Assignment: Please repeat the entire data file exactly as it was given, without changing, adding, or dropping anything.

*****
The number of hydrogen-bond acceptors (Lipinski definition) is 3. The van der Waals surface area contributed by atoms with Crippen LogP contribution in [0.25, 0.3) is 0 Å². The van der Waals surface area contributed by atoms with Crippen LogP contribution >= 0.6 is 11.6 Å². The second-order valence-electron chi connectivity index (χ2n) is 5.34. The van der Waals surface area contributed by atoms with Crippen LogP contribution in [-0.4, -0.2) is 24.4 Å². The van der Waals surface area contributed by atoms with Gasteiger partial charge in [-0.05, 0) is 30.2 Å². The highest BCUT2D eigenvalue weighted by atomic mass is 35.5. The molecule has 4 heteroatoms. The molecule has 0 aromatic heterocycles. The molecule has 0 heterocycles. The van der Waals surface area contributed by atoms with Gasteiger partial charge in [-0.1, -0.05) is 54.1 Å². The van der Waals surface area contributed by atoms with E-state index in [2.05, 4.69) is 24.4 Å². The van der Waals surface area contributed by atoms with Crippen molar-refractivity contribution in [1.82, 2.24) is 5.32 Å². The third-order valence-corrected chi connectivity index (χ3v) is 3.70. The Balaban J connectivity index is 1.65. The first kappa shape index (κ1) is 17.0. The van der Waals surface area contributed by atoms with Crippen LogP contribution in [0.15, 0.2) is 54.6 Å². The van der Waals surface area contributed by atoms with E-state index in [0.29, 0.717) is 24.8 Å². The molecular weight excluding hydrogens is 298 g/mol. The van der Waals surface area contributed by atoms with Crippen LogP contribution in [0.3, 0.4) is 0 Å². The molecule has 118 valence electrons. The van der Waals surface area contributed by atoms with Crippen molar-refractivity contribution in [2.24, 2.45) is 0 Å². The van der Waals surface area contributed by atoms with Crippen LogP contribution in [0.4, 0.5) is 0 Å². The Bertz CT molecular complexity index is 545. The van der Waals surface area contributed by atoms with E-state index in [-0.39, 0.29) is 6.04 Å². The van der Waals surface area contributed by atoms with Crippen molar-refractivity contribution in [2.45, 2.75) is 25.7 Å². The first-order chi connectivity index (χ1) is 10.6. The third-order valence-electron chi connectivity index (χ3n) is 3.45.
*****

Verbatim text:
The number of hydrogen-bond acceptors (Lipinski definition) is 3. The van der Waals surface area contributed by atoms with Crippen LogP contribution in [0.25, 0.3) is 0 Å². The van der Waals surface area contributed by atoms with Crippen LogP contribution >= 0.6 is 11.6 Å². The second-order valence-electron chi connectivity index (χ2n) is 5.34. The van der Waals surface area contributed by atoms with Crippen LogP contribution in [-0.4, -0.2) is 24.4 Å². The van der Waals surface area contributed by atoms with Gasteiger partial charge in [-0.05, 0) is 30.2 Å². The highest BCUT2D eigenvalue weighted by atomic mass is 35.5. The molecule has 4 heteroatoms. The molecule has 0 aromatic heterocycles. The molecule has 0 heterocycles. The van der Waals surface area contributed by atoms with Gasteiger partial charge in [-0.1, -0.05) is 54.1 Å². The van der Waals surface area contributed by atoms with E-state index in [2.05, 4.69) is 24.4 Å². The van der Waals surface area contributed by atoms with Crippen molar-refractivity contribution in [1.82, 2.24) is 5.32 Å². The third-order valence-corrected chi connectivity index (χ3v) is 3.70. The Balaban J connectivity index is 1.65. The first kappa shape index (κ1) is 17.0. The van der Waals surface area contributed by atoms with Crippen LogP contribution in [0.15, 0.2) is 54.6 Å². The van der Waals surface area contributed by atoms with E-state index in [0.29, 0.717) is 24.8 Å². The molecular weight excluding hydrogens is 298 g/mol. The van der Waals surface area contributed by atoms with Crippen LogP contribution in [0.3, 0.4) is 0 Å². The molecule has 118 valence electrons. The van der Waals surface area contributed by atoms with Crippen molar-refractivity contribution in [2.24, 2.45) is 0 Å². The van der Waals surface area contributed by atoms with Crippen LogP contribution in [0.4, 0.5) is 0 Å². The Bertz CT molecular complexity index is 545. The van der Waals surface area contributed by atoms with E-state index in [-0.39, 0.29) is 6.04 Å². The van der Waals surface area contributed by atoms with Crippen molar-refractivity contribution in [2.45, 2.75) is 25.7 Å². The first-order chi connectivity index (χ1) is 10.6. The third-order valence-electron chi connectivity index (χ3n) is 3.45.